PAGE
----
Canon's EOS 7D ($1,700) has an excellent 18MP CMOS sensor, and can also shoot HD video at 1080, 24p/25p or 720, 50p/60p. The EOS 60Da fits our intermediate category but is tailored for the astrophotographer and in terms of video capability is the same as the 60D, so don't get mixed up. Canon offers a wide variety of EF prime and zoom lenses in many popular focal lengths and each is compatible with the 7D and 60D.
Sony's flagship 24MP SLT-A77V ($1,400), is a speed demon when it comes to stills at 12fps. Thanks to their unique Translucent Mirror Technology, the A77 is a videographer's dream camera - offering full time continuous auto focus, and capturing HD video at 1080 with 60p, or 24p frame rate. The selectable 16000 ISO represents exceptional range. The A77's OLED viewfinder can display five important controls, and shows images in vivid color with real-time adjustments. Sony A-mount lens are compatible.
Olympus' flagship E-5 ($1,700) gets 12MP and has a 3-inch swivel LCD. The E-5 may use a full library of Zuiko Digital lenses, and is a rugged DSLR. Video recording is at 720p resolution. The recording format is AVI Motion JPEG with a maximum HD recording time of seven minutes.
Advanced DSLRs ($2,001 to $6,000)
In this category, it's all about image quality and audio capability. Image quality is largely determined by sensor size, and here you'll find larger sensors from the APS variety up to largest "full frame" type - 35mm with resolutions reaching 36MP. Full frame sensors are the "holy grail" of advanced and pro users because with them, one can use the entire focal length of a lens, not some magnified factor equivalent. Most DSLRs carry some type of mic, but having an external mic jack is a differentiating factor. Physicality is again an issue since all the high-end models are on the heavy side at about two pounds; you won't be hand-holding them for long!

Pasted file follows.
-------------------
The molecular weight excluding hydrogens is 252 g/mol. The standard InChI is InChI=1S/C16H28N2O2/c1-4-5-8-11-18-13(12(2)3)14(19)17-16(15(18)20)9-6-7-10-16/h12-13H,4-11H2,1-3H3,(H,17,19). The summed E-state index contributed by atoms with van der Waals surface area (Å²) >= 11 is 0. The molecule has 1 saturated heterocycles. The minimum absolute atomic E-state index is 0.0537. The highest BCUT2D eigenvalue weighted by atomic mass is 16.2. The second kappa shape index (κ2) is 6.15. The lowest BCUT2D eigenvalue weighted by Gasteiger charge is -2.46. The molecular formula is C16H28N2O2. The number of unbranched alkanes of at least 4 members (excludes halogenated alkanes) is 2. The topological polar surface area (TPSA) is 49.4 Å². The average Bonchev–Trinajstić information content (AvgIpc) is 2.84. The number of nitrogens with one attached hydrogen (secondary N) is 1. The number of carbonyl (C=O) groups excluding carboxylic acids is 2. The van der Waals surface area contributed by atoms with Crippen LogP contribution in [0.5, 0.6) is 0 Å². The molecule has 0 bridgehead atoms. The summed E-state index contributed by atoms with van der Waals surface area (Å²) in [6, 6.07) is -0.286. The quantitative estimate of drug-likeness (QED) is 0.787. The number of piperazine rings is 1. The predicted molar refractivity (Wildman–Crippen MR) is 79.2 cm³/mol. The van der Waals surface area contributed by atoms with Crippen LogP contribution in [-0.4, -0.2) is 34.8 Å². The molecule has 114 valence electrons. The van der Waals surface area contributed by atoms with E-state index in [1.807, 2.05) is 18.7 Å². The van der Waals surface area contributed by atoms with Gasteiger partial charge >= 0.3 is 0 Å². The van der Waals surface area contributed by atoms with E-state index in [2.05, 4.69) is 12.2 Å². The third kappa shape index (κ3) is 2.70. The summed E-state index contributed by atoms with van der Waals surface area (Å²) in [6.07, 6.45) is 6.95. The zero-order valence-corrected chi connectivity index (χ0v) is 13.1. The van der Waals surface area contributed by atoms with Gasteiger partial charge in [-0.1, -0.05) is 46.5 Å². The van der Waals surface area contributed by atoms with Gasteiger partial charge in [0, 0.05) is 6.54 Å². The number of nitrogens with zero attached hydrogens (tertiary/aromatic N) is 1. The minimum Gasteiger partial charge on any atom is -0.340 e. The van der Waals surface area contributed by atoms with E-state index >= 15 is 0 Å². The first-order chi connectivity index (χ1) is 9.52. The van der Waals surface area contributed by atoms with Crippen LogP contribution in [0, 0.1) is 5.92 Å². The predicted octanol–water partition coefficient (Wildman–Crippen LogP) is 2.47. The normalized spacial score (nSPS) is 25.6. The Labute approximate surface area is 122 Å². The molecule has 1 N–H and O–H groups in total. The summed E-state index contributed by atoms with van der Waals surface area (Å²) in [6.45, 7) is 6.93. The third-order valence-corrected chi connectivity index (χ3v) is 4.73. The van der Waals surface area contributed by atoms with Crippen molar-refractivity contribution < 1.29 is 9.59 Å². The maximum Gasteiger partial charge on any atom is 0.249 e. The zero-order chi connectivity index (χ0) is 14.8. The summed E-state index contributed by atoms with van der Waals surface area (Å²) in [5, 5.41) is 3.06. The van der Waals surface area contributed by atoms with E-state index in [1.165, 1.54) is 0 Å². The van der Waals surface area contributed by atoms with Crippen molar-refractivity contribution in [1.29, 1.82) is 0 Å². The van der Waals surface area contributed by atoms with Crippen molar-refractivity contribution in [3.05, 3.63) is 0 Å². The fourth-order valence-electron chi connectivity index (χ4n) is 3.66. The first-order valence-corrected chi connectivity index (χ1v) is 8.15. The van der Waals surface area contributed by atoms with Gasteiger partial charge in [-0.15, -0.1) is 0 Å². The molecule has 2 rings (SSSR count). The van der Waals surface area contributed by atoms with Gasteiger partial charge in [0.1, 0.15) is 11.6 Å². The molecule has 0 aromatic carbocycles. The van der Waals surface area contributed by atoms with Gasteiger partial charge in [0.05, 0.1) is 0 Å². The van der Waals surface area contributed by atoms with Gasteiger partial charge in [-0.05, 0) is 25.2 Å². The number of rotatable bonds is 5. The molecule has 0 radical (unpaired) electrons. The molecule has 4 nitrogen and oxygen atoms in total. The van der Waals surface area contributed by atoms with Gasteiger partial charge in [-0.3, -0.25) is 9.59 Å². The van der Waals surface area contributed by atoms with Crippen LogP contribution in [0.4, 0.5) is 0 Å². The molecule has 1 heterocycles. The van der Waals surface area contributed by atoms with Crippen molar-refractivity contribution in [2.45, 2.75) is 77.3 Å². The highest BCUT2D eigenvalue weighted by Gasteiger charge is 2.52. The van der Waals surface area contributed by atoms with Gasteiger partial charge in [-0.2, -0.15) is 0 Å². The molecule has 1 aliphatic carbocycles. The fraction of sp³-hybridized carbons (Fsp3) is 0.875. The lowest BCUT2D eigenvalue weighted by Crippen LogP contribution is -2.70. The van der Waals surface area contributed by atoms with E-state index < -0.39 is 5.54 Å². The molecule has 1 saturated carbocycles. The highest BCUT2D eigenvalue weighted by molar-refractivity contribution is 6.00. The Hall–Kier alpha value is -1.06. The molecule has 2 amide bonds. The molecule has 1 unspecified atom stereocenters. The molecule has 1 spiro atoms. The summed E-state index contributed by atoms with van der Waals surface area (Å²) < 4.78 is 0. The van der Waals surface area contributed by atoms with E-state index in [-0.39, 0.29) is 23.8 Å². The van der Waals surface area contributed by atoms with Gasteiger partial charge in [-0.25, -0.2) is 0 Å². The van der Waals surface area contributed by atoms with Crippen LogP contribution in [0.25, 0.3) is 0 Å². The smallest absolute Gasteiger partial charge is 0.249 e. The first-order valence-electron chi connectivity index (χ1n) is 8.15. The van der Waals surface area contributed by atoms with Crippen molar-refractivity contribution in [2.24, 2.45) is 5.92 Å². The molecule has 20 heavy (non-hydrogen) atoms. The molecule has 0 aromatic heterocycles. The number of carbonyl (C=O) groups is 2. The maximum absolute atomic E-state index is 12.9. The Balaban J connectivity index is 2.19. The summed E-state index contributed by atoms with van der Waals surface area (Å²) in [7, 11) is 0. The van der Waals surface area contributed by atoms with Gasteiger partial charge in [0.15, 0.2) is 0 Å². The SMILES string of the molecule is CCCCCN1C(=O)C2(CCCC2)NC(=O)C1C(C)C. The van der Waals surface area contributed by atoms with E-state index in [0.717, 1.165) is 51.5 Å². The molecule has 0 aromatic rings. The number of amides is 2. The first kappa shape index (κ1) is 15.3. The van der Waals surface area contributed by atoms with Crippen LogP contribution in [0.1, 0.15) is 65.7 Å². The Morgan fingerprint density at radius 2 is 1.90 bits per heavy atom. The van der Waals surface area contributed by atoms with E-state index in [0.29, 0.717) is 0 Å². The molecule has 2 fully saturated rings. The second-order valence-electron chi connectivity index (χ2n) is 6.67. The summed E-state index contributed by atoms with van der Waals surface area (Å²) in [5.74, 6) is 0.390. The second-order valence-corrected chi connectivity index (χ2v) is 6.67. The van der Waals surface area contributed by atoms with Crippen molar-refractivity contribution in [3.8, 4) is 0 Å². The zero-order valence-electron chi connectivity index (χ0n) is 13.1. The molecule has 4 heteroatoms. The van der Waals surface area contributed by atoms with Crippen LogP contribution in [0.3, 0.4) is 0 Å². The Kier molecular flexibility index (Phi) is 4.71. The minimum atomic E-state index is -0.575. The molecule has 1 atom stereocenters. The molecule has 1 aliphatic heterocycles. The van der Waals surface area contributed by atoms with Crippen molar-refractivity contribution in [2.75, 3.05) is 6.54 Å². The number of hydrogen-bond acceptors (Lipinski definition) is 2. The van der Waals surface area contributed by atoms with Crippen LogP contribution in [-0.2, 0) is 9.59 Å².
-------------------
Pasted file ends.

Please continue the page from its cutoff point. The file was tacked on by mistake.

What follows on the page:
Nikon has the D4 ($6,000) and D800 ($3,000). First, the D800 uses the new "king of the hill" 36MP full-frame FX CMOS sensor. Other pro features include: magnesium alloy frame for durability with dirt and moisture-proof construction. It has high and expandable ISO with low noise, an external mic jack, and uncompressed HDMI video output for broadcast quality external HD video capture. On the negative side, its body alone is hefty at 32oz. Nikon's D4 has made big splashes so far with its 16MP and FX CMOS sensor. It features a 2.7x crop mode that allows full resolution at the 2.7 magnification and can take 2MP stills while shooting 1080p video. Control a stereo mic with on-screen audio levels and 20-step adjustments. Mass may be an issue here since the D4 weighs in at 42oz.
Canon offers two models - the EOS 5D Mark III ($3,500) and the EOS 5D Mark II ($2,200). The lesser-costing, 5D Mark II has video captured at 1080 resolution. Both models have full frame CMOS sensors, and their video frame rates include 30p, 25p and 24p. The 5D Mark III features a 61-point auto focus system to help ensure effective use of its 22MP resolution. Couple either of these camera bodies with a EF prime lens f/1.8 or less and it's possible to achieve true cinema-like shallow depth of field. Many low budget features have been shot with the 5D Mark II for this very reason. The 5D Mark II weighs in 20oz. and the 5D Mark III is 30oz., making the magnesium alloy construction well worth the weight.
These cameras are characterized by smaller and lighter bodies, without mirrors but with EVFs, and smaller interchangeable lenses. Sony, Panasonic, and Olympus are leaders in this newest category so we'll focus on their models. We'll also highlight the Canon EOS M.
The Sony NEX-5N (with lens, $700) has 16MP resolution, while the NEX-7 (with lens, $1,350) has 24MP. The NEX-7 has the same OLED viewfinder as the A77 that displays clearly in varied shooting conditions. Both NEX-5N and NEX-7 models can shoot stills at a speedy 10fps. E-mount lenses are available for both models. Video is captured in 1080 at 60p or 24p, and can be output via HDMI Mini. Make the most of manual focus with a peaking function that highlights the edges of what's in focus. Both models are very lightweight, about 10oz. (body only).